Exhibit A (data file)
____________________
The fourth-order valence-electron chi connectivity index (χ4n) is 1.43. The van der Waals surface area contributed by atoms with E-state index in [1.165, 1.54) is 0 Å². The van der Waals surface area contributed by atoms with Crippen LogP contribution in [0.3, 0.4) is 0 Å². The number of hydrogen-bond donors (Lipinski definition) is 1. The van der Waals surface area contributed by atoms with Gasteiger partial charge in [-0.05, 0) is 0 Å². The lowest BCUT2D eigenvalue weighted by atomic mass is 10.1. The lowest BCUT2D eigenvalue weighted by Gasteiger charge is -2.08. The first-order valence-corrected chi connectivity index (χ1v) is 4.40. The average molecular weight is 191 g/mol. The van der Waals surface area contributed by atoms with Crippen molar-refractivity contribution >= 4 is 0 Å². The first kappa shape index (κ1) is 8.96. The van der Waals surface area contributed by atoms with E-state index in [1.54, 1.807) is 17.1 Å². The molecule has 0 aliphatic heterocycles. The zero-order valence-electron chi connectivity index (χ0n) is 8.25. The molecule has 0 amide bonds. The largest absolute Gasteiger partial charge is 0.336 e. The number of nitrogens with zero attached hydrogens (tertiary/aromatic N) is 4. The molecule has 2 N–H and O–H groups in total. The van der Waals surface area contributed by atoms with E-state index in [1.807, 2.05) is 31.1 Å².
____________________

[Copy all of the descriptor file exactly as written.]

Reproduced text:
The fourth-order valence-electron chi connectivity index (χ4n) is 1.43. The van der Waals surface area contributed by atoms with E-state index in [1.165, 1.54) is 0 Å². The van der Waals surface area contributed by atoms with Crippen LogP contribution in [0.3, 0.4) is 0 Å². The number of hydrogen-bond donors (Lipinski definition) is 1. The van der Waals surface area contributed by atoms with Gasteiger partial charge in [-0.05, 0) is 0 Å². The lowest BCUT2D eigenvalue weighted by atomic mass is 10.1. The lowest BCUT2D eigenvalue weighted by Gasteiger charge is -2.08. The first-order valence-corrected chi connectivity index (χ1v) is 4.40. The average molecular weight is 191 g/mol. The van der Waals surface area contributed by atoms with Crippen molar-refractivity contribution >= 4 is 0 Å². The first kappa shape index (κ1) is 8.96. The van der Waals surface area contributed by atoms with E-state index in [1.54, 1.807) is 17.1 Å². The molecule has 0 aliphatic heterocycles. The zero-order valence-electron chi connectivity index (χ0n) is 8.25. The molecule has 0 amide bonds. The largest absolute Gasteiger partial charge is 0.336 e. The number of nitrogens with zero attached hydrogens (tertiary/aromatic N) is 4. The molecule has 2 N–H and O–H groups in total. The van der Waals surface area contributed by atoms with E-state index in [1.807, 2.05) is 31.1 Å².